“ter­ri­fy­ing plea­sure,” this plea­sure that’s so big that Therese is scared of it even as she’s walk­ing into it. But then the phys­i­cal de­scrip­tions fall away. There’s such speci­ficity there—the use of leaped, her body van­ish­ing in widen­ing cir­cles, that beau­ti­ful line “beyond where thought could fol­low.” And then sud­denly Pa­tri­cia High­smith is re­mind­ing us of all those things that have hap­pened to Therese and Carol to get to this mo­ment. If there was a hand­book for writ­ing an erotic scene, I’m sure it would say “Don’t do that.” You can’t pull out of the mo­ment—we’ve lost the hair on the breasts and the tin­gling plea­sure. But that’s what I love about the scene.

High­smith was adept at con­struct­ing th­ese very tightly plot­ted crime nov­els, and she brings that tal­ent to bear in The Price of Salt. From the mo­ment Therese en­coun­ters Carol in the de­part­ment store, we are re­ally build­ing to­ward this scene more than a hun­dred pages later. That also puts an un­bear­able pres­sure on this scene to work.

Through­out the novel, Therese is look­ing for in­struc­tion from Carol as though she’s fill­ing some sort of parental void. So this is an in­cred­i­bly pro­found mo­ment, one that’s so rec­og­niz­able to me as a queer woman—that Therese has a cer­tainty, and she doesn’t need it de­fined or ex­plained or sanc­tioned by any out­side force.

I spent a good part of my late teens and early 20s read­ing all the les­bian lit I could in or­der to be the best les­bian I could be when I came out. When I first read the scene, in my mid20s, I didn’t want it to be art­ful. I wanted it to be an in­struc­tion man­ual. It does feel goofy to ad­mit that, but I re­ally wanted to do it cor­rectly. This was in the late ’90s and early aughts. I read a lot of up­set­ting les­bian books; I started with The Well of Lone­li­ness and worked my way from there, sto­ries where the queer cou­ple are pun­ished in some way. Read­ing this book, even some 48 years af­ter it had been pub­lished, had a huge ef­fect on me—the hope­ful­ness, the en­dorse­ment of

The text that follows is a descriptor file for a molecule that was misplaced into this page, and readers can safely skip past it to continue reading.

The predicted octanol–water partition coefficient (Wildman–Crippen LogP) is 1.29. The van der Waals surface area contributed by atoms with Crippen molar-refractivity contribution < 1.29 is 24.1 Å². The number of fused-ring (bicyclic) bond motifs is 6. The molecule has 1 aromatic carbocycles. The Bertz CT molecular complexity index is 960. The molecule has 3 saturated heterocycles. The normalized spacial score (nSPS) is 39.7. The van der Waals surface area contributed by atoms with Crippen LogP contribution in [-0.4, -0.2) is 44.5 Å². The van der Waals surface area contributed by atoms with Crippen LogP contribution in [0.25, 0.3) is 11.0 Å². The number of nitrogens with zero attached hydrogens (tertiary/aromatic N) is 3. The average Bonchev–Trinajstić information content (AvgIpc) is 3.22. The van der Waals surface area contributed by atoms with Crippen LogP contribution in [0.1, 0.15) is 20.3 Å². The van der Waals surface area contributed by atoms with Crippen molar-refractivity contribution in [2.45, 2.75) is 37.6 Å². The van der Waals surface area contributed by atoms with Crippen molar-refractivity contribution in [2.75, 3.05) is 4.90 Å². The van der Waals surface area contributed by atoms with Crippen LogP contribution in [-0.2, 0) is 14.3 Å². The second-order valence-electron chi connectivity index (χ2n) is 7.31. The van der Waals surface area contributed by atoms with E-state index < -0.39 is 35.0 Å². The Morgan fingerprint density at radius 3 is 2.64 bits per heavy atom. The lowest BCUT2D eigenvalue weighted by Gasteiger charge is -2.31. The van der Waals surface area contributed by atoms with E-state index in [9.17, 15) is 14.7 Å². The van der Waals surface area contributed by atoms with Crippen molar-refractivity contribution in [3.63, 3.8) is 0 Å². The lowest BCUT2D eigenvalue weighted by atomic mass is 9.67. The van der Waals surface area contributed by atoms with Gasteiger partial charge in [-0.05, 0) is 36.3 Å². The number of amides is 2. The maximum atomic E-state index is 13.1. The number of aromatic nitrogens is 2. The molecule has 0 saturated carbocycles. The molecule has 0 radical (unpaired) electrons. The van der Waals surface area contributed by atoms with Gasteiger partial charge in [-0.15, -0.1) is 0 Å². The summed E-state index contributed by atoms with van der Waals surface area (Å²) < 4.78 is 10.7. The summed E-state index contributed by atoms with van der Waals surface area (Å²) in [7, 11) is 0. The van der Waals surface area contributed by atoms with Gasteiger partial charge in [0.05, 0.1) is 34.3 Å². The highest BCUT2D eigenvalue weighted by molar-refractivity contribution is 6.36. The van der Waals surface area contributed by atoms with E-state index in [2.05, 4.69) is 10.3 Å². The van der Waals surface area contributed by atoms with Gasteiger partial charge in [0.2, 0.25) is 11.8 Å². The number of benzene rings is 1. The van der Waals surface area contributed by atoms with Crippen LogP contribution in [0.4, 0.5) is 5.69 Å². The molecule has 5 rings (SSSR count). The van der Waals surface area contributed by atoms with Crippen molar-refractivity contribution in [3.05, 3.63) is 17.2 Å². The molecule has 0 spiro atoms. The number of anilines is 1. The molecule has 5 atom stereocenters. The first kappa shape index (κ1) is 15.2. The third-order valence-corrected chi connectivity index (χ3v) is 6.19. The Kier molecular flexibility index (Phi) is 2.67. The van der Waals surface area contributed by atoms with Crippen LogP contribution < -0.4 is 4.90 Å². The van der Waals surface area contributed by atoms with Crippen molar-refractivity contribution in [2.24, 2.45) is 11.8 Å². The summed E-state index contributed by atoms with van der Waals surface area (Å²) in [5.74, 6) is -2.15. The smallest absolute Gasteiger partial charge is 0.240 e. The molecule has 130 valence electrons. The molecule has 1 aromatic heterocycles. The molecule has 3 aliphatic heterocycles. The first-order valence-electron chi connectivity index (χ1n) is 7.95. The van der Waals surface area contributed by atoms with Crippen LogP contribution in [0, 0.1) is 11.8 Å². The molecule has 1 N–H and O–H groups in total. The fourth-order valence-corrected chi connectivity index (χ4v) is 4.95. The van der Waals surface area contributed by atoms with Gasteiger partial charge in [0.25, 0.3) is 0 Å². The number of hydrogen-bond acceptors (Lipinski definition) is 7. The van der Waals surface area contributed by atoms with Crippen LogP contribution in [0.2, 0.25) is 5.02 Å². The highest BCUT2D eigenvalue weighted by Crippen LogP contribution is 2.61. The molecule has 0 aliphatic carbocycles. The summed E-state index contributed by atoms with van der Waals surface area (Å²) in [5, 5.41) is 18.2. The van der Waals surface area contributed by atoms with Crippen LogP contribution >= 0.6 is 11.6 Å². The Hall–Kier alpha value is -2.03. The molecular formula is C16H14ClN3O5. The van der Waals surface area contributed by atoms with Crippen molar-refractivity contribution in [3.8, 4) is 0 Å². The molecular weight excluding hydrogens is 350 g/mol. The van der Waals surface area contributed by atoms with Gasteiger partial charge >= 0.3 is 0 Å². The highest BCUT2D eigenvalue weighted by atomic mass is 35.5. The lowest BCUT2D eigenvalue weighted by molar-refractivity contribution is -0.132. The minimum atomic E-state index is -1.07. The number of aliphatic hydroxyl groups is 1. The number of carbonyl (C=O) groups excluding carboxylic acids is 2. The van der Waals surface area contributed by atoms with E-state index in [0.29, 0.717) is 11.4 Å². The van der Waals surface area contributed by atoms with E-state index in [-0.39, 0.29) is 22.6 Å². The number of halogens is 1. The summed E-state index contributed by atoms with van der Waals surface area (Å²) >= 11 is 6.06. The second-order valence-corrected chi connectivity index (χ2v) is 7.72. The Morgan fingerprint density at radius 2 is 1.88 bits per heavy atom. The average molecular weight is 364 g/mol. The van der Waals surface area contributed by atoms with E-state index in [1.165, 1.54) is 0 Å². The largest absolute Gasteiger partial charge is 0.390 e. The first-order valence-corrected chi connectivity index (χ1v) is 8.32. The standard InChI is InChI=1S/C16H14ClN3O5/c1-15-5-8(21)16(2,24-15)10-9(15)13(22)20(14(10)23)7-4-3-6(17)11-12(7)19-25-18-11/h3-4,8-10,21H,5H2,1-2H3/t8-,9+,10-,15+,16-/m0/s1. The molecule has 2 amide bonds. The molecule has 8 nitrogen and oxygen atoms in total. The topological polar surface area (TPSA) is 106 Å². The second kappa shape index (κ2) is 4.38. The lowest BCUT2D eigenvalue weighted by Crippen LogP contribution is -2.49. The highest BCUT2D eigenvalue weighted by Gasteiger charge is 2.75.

Therese’s feel­ings.

Now, when I reread the pas­sage, it’s the miss­ing anatomy that I love.

I’m fill­ing in the de­tails. High­smith al­lows space for the reader to do that work at ex­actly the right mo­ment. She’s tak­ing the reader into the realm of the in­ef­fa­ble.

As a young reader, that is what I wanted the ex­pe­ri­ence of sex to be like. I knew I had th­ese de­sires, but to act on th­ese de­sires—that ter­rain still felt very fraught to me. So this idea that sex would be so beau­ti­ful I wouldn’t even be able to find the words for it, that felt very im­por­tant.

This scene lodged so firmly in my brain that it bub­bles up in ways I’m not al­ways aware of when I’m writ­ing. There’s a mo­ment in my new book when three of the char­ac­ters make out in an or­chard, and each of them is think­ing in th­ese re­ally spe­cific, sen­sory terms of images that they’re go­ing to re­mem­ber later. I love that shift from tac­tile writ­ing into meta­phoric writ­ing that al­lows the reader to fully live in a scene so that it feels true, which is re­ally what I ask of fic­tion.